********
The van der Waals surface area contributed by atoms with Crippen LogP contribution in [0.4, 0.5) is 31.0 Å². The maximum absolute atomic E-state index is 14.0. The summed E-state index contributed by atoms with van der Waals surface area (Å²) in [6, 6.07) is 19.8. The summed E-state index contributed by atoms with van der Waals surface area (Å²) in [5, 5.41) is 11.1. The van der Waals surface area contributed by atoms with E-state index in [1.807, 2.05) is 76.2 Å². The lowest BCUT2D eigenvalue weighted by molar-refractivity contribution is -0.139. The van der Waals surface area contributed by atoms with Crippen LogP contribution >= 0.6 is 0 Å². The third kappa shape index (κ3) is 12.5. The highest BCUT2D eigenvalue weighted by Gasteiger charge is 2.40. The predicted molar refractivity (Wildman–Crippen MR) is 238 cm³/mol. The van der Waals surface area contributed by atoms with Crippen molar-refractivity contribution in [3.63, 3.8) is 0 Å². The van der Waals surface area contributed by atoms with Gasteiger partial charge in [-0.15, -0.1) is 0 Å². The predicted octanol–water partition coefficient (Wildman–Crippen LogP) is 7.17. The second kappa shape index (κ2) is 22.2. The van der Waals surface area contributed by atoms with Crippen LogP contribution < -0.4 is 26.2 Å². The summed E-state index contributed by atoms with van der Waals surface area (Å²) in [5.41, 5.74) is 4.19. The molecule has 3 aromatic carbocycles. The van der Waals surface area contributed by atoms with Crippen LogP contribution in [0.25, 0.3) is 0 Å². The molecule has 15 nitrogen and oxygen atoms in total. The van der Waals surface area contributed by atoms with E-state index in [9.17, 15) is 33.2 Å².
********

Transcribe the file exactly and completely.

The van der Waals surface area contributed by atoms with Crippen LogP contribution in [0.4, 0.5) is 31.0 Å². The maximum absolute atomic E-state index is 14.0. The summed E-state index contributed by atoms with van der Waals surface area (Å²) in [6, 6.07) is 19.8. The summed E-state index contributed by atoms with van der Waals surface area (Å²) in [5, 5.41) is 11.1. The van der Waals surface area contributed by atoms with E-state index in [1.807, 2.05) is 76.2 Å². The lowest BCUT2D eigenvalue weighted by molar-refractivity contribution is -0.139. The van der Waals surface area contributed by atoms with Crippen LogP contribution >= 0.6 is 0 Å². The third kappa shape index (κ3) is 12.5. The highest BCUT2D eigenvalue weighted by Gasteiger charge is 2.40. The predicted molar refractivity (Wildman–Crippen MR) is 238 cm³/mol. The van der Waals surface area contributed by atoms with Crippen molar-refractivity contribution in [3.63, 3.8) is 0 Å². The van der Waals surface area contributed by atoms with Gasteiger partial charge in [-0.15, -0.1) is 0 Å². The predicted octanol–water partition coefficient (Wildman–Crippen LogP) is 7.17. The second kappa shape index (κ2) is 22.2. The van der Waals surface area contributed by atoms with Crippen LogP contribution < -0.4 is 26.2 Å². The summed E-state index contributed by atoms with van der Waals surface area (Å²) in [5.41, 5.74) is 4.19. The molecule has 3 aromatic carbocycles. The van der Waals surface area contributed by atoms with Crippen LogP contribution in [0.25, 0.3) is 0 Å². The molecule has 15 nitrogen and oxygen atoms in total. The van der Waals surface area contributed by atoms with E-state index in [9.17, 15) is 33.2 Å².